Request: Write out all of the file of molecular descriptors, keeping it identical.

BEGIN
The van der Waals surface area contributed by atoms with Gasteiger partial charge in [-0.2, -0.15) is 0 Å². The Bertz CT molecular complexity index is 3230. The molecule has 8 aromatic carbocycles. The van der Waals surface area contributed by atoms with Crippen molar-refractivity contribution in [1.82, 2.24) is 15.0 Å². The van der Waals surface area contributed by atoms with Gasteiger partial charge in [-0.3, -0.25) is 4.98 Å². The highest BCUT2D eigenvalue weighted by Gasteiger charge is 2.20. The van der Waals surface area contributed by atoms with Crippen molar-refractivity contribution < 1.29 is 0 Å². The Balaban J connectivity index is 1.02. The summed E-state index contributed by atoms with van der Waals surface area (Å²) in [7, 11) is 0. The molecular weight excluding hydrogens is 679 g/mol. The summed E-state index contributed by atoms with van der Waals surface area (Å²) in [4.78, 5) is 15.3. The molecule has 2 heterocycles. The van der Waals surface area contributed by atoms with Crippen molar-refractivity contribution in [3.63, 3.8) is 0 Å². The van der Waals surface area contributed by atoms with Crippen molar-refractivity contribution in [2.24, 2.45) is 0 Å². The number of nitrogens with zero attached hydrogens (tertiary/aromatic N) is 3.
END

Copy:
The van der Waals surface area contributed by atoms with Gasteiger partial charge in [-0.2, -0.15) is 0 Å². The Bertz CT molecular complexity index is 3230. The molecule has 8 aromatic carbocycles. The van der Waals surface area contributed by atoms with Crippen molar-refractivity contribution in [1.82, 2.24) is 15.0 Å². The van der Waals surface area contributed by atoms with Gasteiger partial charge in [-0.3, -0.25) is 4.98 Å². The highest BCUT2D eigenvalue weighted by Gasteiger charge is 2.20. The van der Waals surface area contributed by atoms with Crippen molar-refractivity contribution < 1.29 is 0 Å². The Balaban J connectivity index is 1.02. The summed E-state index contributed by atoms with van der Waals surface area (Å²) in [7, 11) is 0. The molecular weight excluding hydrogens is 679 g/mol. The summed E-state index contributed by atoms with van der Waals surface area (Å²) in [4.78, 5) is 15.3. The molecule has 2 heterocycles. The van der Waals surface area contributed by atoms with Crippen molar-refractivity contribution in [3.63, 3.8) is 0 Å². The van der Waals surface area contributed by atoms with Crippen molar-refractivity contribution in [2.24, 2.45) is 0 Å². The number of nitrogens with zero attached hydrogens (tertiary/aromatic N) is 3.